Editor: It’s official: the City of San Diego and its Police Department have finally released figures on how much is being spent patrolling the Occupy San Diego protests. (Were they finally pressured to do so by our searing posts? See here.) The City has spent nearly $57,000 daily and a total of $2.4 million on the protests since they began on October 7th. This does not include costs for the County Sheriffs when they were used. Here’s the San Diego U-T coverage:
By Matthew T. Hall and Ashly McGlone / San Diego U-T / Nov. 22, 2011
The city’s police department said Tuesday it paid $143,918 in overtime costs for four major operations during the Occupy San Diego protests against corporate greed that began Oct. 7 at Civic Center Plaza.
The overtime covers four periods of beefed-up patrols: a march on the first night that drew 1,500 demonstrators and police sweeps of the area on Oct. 14, Oct. 28 and Nov. 16.
In releasing figures the media had sought for weeks, police spokeswoman Lt. Andra Brown said in a statement that the department “has spent just over $2.4 million to maintain order and safety at the demonstration sites.”
Yet most of that amount — about $2.26 million — is not an additional expense to the city. It is what officers would have been paid regardless of where they were stationed.
In the past week, about 20 officers and two sergeants have been monitoring the protests at any given time, Brown said. Diverted officers are leaving their typical patrol areas to watch over the demonstrations, a move that keeps staffing costs in check but decreases the police presence elsewhere.
“This redeployment has been in the form of every division supplying one to three officers every shift, every day, taking them away from the neighborhoods they are assigned to serve,” Brown said in the statement. “The redeployment also includes administrative and investigative personnel who have been taken away from their caseloads.”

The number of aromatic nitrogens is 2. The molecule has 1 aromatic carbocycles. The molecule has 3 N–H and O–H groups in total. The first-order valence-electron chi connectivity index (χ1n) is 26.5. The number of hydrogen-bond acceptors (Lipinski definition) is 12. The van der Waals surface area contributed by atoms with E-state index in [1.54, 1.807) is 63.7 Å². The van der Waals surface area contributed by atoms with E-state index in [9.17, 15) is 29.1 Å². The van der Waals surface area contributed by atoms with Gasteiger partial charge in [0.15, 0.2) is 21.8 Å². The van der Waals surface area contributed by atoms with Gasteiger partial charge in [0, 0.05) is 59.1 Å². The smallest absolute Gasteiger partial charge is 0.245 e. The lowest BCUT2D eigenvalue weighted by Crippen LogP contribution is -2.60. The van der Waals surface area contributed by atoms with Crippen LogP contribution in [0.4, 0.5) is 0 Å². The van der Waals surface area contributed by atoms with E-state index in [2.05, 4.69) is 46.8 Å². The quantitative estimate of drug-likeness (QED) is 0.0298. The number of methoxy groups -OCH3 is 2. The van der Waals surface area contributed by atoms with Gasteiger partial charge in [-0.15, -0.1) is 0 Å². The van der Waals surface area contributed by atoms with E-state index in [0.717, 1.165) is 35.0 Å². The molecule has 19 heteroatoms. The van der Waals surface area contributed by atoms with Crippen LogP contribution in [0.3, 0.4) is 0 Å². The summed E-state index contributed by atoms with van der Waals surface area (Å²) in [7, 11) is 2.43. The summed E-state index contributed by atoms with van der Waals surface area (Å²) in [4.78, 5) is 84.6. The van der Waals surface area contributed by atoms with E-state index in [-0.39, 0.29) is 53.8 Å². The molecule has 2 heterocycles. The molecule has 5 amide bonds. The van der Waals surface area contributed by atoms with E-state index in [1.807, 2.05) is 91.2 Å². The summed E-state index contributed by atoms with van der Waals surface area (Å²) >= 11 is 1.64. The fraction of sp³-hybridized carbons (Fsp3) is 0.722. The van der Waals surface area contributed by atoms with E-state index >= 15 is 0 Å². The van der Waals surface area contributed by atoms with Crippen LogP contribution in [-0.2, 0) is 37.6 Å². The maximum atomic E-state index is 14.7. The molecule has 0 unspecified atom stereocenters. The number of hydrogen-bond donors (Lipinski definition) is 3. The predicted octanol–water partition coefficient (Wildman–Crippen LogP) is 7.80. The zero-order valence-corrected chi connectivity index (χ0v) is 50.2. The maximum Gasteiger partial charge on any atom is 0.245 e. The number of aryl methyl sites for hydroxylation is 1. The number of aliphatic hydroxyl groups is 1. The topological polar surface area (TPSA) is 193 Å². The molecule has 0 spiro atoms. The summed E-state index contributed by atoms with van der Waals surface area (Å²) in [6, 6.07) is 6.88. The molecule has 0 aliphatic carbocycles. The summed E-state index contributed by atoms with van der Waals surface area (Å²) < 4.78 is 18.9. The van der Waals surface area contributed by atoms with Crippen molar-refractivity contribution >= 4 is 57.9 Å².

Just before the department sent out its calculations, demonstrators occupied a federal courtroom a few blocks from City Hall. So many gathered there for a hearing in a lawsuit protesters have brought against the city and police department that some people were turned away. Occupy members are seeking a temporary restraining order, and then an injunction, to stop the department from using Section 54.0110 of the city’s municipal code to ban items from being set on public ground.
The police cited the provision last week to clear out tarps, tables, sleeping bags, pillows, blankets, clothing and food near the downtown plaza. Protesters said they are routinely barred from setting down items as varied as flags, folding chairs, plants and bagels.
Attorneys for the protesters said the provision is vague and overly broad, while city attorneys said it doesn’t impede the occupiers’ protests.
A ruling from Judge William Hayes could come as early as Wednesday
Assistant Police Chief Boyd Long declined to comment on the litigation.
In an interview, Brown said she didn’t know how the department would pay the overtime incurred during the four big operations. As of Nov. 17, a day after the last major police sweep, officers had made a total of 89 arrests and citations.
The figures released Tuesday do not include staff time spent by police chiefs and captains, or costs incurred by the San Diego County Sheriff’s Department for assistance during sweeps conducted Oct. 28 and Nov. 16, police officials said. The sheriff’s department said it had not calculated its expenses. No costs have been incurred by the San Diego County Sheriff’s Department for the Occupy North County movement, according to Sgt. Robin Lawrence from the Encinitas sheriff’s station. Those protests, which began in mid-October, involve weekend marches but no overnight camping.
Meanwhile, the city of San Diego has paid nearly $4,860 from its parks and recreation budget as a result of the Occupy movement, including $3,910.82 to power wash the plaza on Oct. 28 for eight hours.
For the original article and for some nifty photos, please go here.